In-Flight Gogo Monopoly Claims Find Jet Stream
(CN) - Gogo must face class claims that it monopolized the in-flight Internet services market on domestic flights, a federal judge ruled, refusing to dismiss an amended complaint.
James Stewart, Joel Milne and Joseph Strazullo lead the 2012 complaint against Gogo, of Illinois and Colorado, claiming that passengers on many major U.S. airlines were stuck with the company's services whether they liked it or not.
U.S. District Judge Edward Chen grounded the initial lawsuit in northern California last year, however, ruling the class failed to show "why airplanes that could be equipped" with Internet service - not just those that actually did have Internet capability - "should not be included in the full range of selling opportunities reasonably open to a competitor."
Gogo allegedly charges users up to $17.95 for in-flight Internet service under exclusive 10-year contracts with major airlines, the first of which is slated to expire in 2018.
The $17.95 charge applied to fights longer than three hours, and passengers with mobile devices were charged $9.95 for similar service, according to the complaint.
Gogo locked into the contracts with AirTran, Alaska Airlines, American Airlines, Delta, Frontier Airlines, United Airlines, US Airways and Virgin America, the class said.
Meanwhile the in-flight Internet provider for Southwest Airlines, Row 44, allegedly offered its unlimited satellite-based service for $5.
Gogo responded that its market share of potential North American aircrafts capable of being fitted for Internet access was only 16 percent - not 85 percent or higher as alleged by the class.
For that reason, Chen found in April that the passengers failed to show how the contracts demonstrated a "substantial foreclosure of competition in the relevant market."
That opinion dismissed the class's claims under the Sherman Act and Cartwright Act and ordering an amended complaint be filed.
"In the absence of such allegations, the court agrees with Gogo that plaintiffs cannot focus solely on planes that are actually equipped with internet access, and, as a result, plaintiffs' allegation that Gogo dominates the market with respect to North American aircraft that are actually equipped to provide internet connectivity to passengers (85 percent) shows little," he wrote. (Parentheses in original.)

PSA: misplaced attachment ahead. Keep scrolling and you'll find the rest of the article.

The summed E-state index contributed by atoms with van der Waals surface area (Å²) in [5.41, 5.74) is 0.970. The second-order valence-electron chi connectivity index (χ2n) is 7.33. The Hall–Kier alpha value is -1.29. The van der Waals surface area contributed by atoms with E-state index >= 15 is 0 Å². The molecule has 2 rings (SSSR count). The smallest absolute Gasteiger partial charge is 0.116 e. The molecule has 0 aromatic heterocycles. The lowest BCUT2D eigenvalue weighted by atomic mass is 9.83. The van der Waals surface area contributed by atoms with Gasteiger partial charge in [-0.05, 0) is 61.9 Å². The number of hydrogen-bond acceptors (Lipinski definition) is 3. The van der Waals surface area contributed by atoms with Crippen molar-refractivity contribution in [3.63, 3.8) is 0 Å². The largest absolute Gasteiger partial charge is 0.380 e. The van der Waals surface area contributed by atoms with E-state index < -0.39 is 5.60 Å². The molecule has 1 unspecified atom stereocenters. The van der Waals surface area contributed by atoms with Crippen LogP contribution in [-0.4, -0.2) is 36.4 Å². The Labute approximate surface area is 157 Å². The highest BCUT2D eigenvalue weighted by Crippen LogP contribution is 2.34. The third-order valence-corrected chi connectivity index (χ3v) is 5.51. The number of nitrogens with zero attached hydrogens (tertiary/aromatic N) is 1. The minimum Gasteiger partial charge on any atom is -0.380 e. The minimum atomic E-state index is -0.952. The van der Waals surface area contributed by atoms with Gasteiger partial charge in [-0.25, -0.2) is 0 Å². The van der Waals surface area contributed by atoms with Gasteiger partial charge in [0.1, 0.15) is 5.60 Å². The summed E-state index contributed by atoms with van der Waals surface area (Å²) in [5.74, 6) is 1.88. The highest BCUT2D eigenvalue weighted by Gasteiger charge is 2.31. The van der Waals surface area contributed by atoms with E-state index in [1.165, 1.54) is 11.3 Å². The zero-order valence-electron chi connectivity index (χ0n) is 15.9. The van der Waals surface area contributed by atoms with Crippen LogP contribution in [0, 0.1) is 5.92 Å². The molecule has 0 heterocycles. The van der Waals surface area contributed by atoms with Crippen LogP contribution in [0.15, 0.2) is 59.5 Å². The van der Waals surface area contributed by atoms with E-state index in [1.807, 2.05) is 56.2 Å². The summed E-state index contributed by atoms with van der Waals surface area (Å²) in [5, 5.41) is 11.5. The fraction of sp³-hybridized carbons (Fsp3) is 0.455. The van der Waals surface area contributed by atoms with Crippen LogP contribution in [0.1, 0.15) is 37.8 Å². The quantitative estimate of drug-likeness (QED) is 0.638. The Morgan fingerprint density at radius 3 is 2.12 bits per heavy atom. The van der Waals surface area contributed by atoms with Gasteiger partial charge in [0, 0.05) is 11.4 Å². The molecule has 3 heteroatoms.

After reviewing a second amended complaint, Chen ruled Wednesday that the class raised a plausible antitrust claim.
"Gogo argues that the alleged facts are erroneous and incomplete: that because plaintiffs fail to explain the 85 percent figure (given there is only incomplete information about the numerator and no information about the denominator in reaching the 85 percent ratio), they have failed to allege a plausible claim for relief," Chen wrote. "However, the level of justification and factual detail Gogo demands exceeds that required in the context of a Rule 12(b)(6) motion."
Gogo could move for dismissal under Rule 11, but it did not, Chen said, adding "there are other case management tools to address Gogo's concerns besides Rule 12."
"Even plaintiffs allege with specificity other major airlines, plaintiffs allege with specificity other major airlines - including American, Delta, and US Air - whose fleets in their entirety or near entirety are or were locked up by Gogo's contract," the four-page ruling states. "Thus, it is plausible that even if not a 85 percemnt market share, Gogo has a substantial enough market share such that, together with the allegations in plaintiffs' complaint that there are high barriers to entry, a substantial share of the market has been foreclosed."
Gogo must respond to the operative complaint within 30 days.
"Plaintiffs have done more than assert conclusory allegations of law or ultimate facts," she wrote. "Hence, the issue is not specificity, but plausibility of plaintiffs' claims."